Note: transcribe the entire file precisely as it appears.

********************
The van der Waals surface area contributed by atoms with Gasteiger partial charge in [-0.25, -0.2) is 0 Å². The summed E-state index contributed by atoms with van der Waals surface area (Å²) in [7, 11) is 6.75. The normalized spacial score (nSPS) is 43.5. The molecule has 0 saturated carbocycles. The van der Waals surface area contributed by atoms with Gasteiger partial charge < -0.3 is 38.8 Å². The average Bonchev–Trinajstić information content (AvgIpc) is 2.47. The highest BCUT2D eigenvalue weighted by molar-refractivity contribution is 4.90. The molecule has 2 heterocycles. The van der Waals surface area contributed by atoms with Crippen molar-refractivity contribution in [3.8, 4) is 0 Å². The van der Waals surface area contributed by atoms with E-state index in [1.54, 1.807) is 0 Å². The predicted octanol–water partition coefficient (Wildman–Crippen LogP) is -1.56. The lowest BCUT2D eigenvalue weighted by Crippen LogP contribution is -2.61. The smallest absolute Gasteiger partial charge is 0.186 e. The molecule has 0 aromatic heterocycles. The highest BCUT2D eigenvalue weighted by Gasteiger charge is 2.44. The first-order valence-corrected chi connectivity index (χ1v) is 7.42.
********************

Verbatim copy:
The van der Waals surface area contributed by atoms with Gasteiger partial charge in [-0.25, -0.2) is 0 Å². The summed E-state index contributed by atoms with van der Waals surface area (Å²) in [7, 11) is 6.75. The normalized spacial score (nSPS) is 43.5. The molecule has 0 saturated carbocycles. The van der Waals surface area contributed by atoms with Gasteiger partial charge < -0.3 is 38.8 Å². The average Bonchev–Trinajstić information content (AvgIpc) is 2.47. The highest BCUT2D eigenvalue weighted by molar-refractivity contribution is 4.90. The molecule has 2 heterocycles. The van der Waals surface area contributed by atoms with Crippen molar-refractivity contribution in [3.8, 4) is 0 Å². The van der Waals surface area contributed by atoms with E-state index in [1.54, 1.807) is 0 Å². The predicted octanol–water partition coefficient (Wildman–Crippen LogP) is -1.56. The lowest BCUT2D eigenvalue weighted by Crippen LogP contribution is -2.61. The smallest absolute Gasteiger partial charge is 0.186 e. The molecule has 0 aromatic heterocycles. The highest BCUT2D eigenvalue weighted by Gasteiger charge is 2.44. The first-order valence-corrected chi connectivity index (χ1v) is 7.42.